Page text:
Media multinational Viacom is publishing The Beatles: Rock Band through its MTV Games label, with Electronic Arts distributing and Harmonix developing the project. However, it's the rights-holders for the Beatles' songs and likenesses who may really cash in if the game, set for release on September 9, is a massive hit.
According to a report in the Los Angeles Times, Viacom entered into an extremely generous royalties arrangement that guarantees the rights-holders at least $10 million. However, if the heavily hyped title sells well, those payments could increase to a whopping $40 million, three anonymous sources told the newspaper.
One reason for the massive payday may be the number of songs featured in The Beatles: Rock Band--45 in total. Another is the number of parties who need to be paid. The majority of song rights are owned by Sony/ATV Music Publishing, a joint venture of Sony Corp. and the recently deceased singer Michael Jackson's estate. Two other record labels control the remainder of the music and likeness rights for the Beatles, who are digitally re-created in the game: Apple Corps (Paul McCartney and Ringo Starr) and EMI Music (the estates of the late John Lennon and George Harrison).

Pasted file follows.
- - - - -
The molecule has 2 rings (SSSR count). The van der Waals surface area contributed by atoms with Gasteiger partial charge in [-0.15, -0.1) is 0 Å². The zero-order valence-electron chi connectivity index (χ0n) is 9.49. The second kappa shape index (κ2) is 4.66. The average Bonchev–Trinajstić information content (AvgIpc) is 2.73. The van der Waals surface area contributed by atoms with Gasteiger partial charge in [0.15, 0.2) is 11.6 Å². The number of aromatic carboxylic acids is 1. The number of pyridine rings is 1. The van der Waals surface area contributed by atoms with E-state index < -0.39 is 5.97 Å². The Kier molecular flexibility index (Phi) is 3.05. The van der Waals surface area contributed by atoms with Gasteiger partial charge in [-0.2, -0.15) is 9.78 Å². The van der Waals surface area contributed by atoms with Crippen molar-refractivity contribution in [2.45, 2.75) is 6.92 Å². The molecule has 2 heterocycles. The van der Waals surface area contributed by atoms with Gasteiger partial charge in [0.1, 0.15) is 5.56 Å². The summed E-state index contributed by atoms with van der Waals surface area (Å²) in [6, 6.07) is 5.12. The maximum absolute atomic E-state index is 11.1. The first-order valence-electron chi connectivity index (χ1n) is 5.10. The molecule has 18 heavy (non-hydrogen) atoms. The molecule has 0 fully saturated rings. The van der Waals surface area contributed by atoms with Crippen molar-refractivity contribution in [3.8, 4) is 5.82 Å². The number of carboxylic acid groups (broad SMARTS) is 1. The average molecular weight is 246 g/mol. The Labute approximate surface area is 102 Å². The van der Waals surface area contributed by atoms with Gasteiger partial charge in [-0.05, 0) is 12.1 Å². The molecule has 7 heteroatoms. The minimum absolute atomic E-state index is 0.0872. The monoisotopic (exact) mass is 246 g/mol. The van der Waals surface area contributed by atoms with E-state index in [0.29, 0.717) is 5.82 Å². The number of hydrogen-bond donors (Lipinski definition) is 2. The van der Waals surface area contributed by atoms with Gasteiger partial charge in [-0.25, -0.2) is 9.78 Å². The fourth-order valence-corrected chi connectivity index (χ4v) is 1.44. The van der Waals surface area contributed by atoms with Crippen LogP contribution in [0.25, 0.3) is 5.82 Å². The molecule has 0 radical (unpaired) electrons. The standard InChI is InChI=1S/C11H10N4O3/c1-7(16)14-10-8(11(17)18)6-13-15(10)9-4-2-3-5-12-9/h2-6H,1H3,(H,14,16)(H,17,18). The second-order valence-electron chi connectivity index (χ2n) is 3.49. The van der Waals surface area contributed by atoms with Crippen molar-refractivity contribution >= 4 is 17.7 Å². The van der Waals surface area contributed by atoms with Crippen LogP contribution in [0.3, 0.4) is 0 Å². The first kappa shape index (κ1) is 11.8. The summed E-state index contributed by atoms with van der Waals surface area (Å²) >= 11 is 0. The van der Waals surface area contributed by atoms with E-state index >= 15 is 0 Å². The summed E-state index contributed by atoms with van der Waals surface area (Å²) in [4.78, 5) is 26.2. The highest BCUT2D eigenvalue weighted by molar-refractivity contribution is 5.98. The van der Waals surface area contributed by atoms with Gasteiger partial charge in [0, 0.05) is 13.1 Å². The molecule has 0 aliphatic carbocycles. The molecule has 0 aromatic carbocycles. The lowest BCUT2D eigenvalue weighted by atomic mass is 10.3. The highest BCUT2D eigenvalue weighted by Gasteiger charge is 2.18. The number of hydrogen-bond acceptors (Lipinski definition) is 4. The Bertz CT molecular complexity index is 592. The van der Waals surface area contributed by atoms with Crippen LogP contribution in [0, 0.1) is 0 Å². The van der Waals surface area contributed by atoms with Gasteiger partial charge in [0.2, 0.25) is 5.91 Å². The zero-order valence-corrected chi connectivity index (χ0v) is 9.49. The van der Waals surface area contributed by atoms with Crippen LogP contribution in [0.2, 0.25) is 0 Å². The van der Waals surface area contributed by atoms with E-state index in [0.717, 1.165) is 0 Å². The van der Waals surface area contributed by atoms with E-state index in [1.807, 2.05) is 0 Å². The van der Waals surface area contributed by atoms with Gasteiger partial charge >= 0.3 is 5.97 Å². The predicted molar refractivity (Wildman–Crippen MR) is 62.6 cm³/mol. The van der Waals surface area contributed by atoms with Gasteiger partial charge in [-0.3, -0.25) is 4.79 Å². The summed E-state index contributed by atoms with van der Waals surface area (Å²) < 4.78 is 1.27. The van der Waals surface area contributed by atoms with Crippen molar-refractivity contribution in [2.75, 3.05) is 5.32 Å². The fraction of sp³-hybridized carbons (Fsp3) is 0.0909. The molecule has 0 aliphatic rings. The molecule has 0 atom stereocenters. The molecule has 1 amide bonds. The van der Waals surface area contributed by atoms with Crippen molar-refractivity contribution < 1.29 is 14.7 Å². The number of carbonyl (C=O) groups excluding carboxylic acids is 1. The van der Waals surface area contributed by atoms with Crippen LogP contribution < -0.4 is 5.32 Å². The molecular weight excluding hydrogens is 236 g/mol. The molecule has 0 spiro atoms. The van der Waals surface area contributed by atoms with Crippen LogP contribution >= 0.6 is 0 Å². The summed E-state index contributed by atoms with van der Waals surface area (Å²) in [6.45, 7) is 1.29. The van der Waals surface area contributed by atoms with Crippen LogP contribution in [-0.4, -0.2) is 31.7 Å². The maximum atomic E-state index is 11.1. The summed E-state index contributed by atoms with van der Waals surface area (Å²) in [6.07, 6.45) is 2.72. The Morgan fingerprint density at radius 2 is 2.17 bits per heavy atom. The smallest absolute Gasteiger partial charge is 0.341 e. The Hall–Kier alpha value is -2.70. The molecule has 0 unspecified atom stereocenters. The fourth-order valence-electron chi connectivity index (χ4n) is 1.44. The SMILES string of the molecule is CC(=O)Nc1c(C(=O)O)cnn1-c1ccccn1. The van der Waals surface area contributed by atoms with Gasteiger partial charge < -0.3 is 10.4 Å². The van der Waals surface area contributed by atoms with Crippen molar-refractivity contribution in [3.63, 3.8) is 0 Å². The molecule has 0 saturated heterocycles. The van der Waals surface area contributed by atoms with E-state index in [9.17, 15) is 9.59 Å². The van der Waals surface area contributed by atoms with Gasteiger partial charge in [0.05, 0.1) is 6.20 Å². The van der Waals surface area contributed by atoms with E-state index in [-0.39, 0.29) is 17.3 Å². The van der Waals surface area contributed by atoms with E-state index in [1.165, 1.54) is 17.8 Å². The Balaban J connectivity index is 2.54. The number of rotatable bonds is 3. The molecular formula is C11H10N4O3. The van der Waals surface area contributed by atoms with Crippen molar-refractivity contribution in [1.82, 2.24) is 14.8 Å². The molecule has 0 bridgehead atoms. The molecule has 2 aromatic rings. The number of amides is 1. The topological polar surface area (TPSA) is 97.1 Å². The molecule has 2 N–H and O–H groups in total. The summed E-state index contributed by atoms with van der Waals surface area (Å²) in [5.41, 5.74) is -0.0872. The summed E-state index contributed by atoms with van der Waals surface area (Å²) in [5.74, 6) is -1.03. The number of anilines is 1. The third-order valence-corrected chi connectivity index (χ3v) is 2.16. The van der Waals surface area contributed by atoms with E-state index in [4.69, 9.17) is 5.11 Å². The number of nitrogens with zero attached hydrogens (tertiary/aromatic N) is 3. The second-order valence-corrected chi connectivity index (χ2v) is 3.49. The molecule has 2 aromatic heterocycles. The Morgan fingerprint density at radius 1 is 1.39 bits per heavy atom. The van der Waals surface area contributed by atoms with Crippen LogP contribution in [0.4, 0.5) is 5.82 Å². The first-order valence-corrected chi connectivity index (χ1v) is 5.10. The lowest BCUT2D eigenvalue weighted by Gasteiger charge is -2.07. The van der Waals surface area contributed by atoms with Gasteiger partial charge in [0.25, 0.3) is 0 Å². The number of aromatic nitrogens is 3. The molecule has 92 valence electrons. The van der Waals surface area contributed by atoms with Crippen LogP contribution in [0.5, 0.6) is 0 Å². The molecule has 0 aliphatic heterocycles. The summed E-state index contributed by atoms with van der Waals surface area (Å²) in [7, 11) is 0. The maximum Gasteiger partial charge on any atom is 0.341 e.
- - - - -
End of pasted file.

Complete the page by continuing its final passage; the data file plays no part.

To counter the high cost, MTV Games was initially releasing only two versions of The Beatles: Rock Band: a $60 a la carte version and a pricey $250 limited edition with replicas of the guitar, bass, and drum set used by the band. However, last week, online retailers began listing a "value edition" of the game with standard Rock Band instruments for $140-$160. According to the Times, the value edition was created in part because MTV Games has an overstock of Rock Band instruments it's having problems selling due to the music genre's waning popularity.